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|Merrie Melodies (Tweety) series|
|Directed by||I. Freleng|
|Produced by||Eddie Selzer|
|Story by||Warren Foster|
|Voices by||Mel Blanc|
|Music by||Milt Franklyn|
|Animation by||Gerry Chiniquy
|Layouts by||Hawley Pratt|
|Backgrounds by||Irv Wyner|
|Distributed by||Warner Bros. Pictures|
|Release date(s)||June 4, 1955|
|Running time||7 minutes 4 seconds|
Tweety's Circus is a "Merrie Melodies" cartoon animated short starring Tweety, Sylvester, and various circus animals. Released June 4, 1955, the cartoon is directed by Friz Freleng. All the voices are performed by Mel Blanc.
The cartoon is the last to use the 1945-1955 version of "Merrily We Roll Along."
The story centers on Sylvester visiting a circus, where he not only tries to catch Tweety for his meal, but attempt to one-up a lion (an attraction billed as "King of the Cats").
A carefree Sylvester walks into the circus singing his theme "Meow!" where he visits the various animal exhibits. There, upon seeing the lion exhibit, the unimpressed cat immediately expresses his displeasure over the large feline's billing. All that changes when he realizes he'd just passed by the Tweety Bird... and thus the chase begins.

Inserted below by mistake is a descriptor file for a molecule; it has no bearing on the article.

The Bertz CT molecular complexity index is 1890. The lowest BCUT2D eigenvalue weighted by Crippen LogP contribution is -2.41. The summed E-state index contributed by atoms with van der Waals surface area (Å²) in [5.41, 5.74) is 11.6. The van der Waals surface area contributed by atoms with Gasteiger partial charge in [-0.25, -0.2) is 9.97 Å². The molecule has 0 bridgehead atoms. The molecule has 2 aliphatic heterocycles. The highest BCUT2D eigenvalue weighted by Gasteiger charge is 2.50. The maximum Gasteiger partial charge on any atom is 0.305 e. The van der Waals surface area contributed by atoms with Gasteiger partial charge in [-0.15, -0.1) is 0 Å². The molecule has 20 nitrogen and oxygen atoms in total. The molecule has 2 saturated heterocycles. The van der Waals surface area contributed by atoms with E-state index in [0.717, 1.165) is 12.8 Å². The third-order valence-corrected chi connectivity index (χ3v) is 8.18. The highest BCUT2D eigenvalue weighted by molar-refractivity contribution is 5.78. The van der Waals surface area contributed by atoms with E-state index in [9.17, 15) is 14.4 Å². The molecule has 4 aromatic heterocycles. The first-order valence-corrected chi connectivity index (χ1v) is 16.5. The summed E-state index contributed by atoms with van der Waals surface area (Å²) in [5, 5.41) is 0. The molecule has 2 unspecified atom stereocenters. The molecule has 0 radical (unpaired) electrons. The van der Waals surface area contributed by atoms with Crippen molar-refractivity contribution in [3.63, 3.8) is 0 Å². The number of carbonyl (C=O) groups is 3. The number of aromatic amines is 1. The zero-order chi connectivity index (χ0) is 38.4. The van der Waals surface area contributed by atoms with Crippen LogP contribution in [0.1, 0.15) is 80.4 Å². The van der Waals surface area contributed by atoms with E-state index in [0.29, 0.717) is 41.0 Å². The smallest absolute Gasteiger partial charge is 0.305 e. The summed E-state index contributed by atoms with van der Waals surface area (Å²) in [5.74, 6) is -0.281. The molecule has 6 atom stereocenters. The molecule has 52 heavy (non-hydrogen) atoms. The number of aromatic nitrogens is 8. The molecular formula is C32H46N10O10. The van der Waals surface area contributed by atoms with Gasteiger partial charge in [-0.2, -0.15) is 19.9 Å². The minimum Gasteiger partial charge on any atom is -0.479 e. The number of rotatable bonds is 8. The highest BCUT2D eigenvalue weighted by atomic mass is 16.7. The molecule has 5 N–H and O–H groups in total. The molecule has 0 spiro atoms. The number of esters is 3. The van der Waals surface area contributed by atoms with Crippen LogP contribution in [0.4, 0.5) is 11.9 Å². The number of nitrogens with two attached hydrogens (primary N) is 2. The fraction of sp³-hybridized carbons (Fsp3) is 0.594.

Tweety runs into the big top, where the lion (now uncaged) is waiting to maul Sylvester for his earlier remarks (not to mention Sylvester clobbering him with a mallet). From this point forward, the lion serves as both an antagonist for Sylvester and a protector of Tweety.
Sylvester tries beating what he thinks is a fire hose to free Tweety, unknowing that the "hose" is an elephant's trunk. The elephant grabs Sylvester with his trunk and—after crushing his chest—throws the battered puss into the lion's cage, where the lion finishes the job.
Other run-ins with the lion, elephant and other animals, all ending with Sylvester getting the worst of things, involve him exploiting his abilities as a high diver (Tweety directs the elephant to "drink it all down" (referring to the water) before Sylvester lands), a fire eater (the lion makes Sylvester eat the fire) and a high-wire walker ("hewwooooo, puddy tat!").
In the end, Sylvester finally gets rid of the lion ... only to unwittingly lock himself in a cage with even more lions (also the antagonists for Sylvester). Tweety immediately takes a hat and cane and becomes a carnival barker ("Huwwy! Huwwy! Huwwy! Step wight up for da gweatest show on Eawth! Fifty wions and one puddy tat!") A loud roar erupts, and with Sylvester presumably having met his fate, Tweety changes his spiel: "Step wight up! Fifty wions, count 'em, fifty wions!"
|Tweety and Sylvester cartoons
Red Riding Hoodwinked
- Friedwald, Will and Jerry Beck. "The Warner Brothers Cartoons." Scarecrow Press Inc., Metuchen, N.J., 1981. ISBN 0-8108-1396-3.
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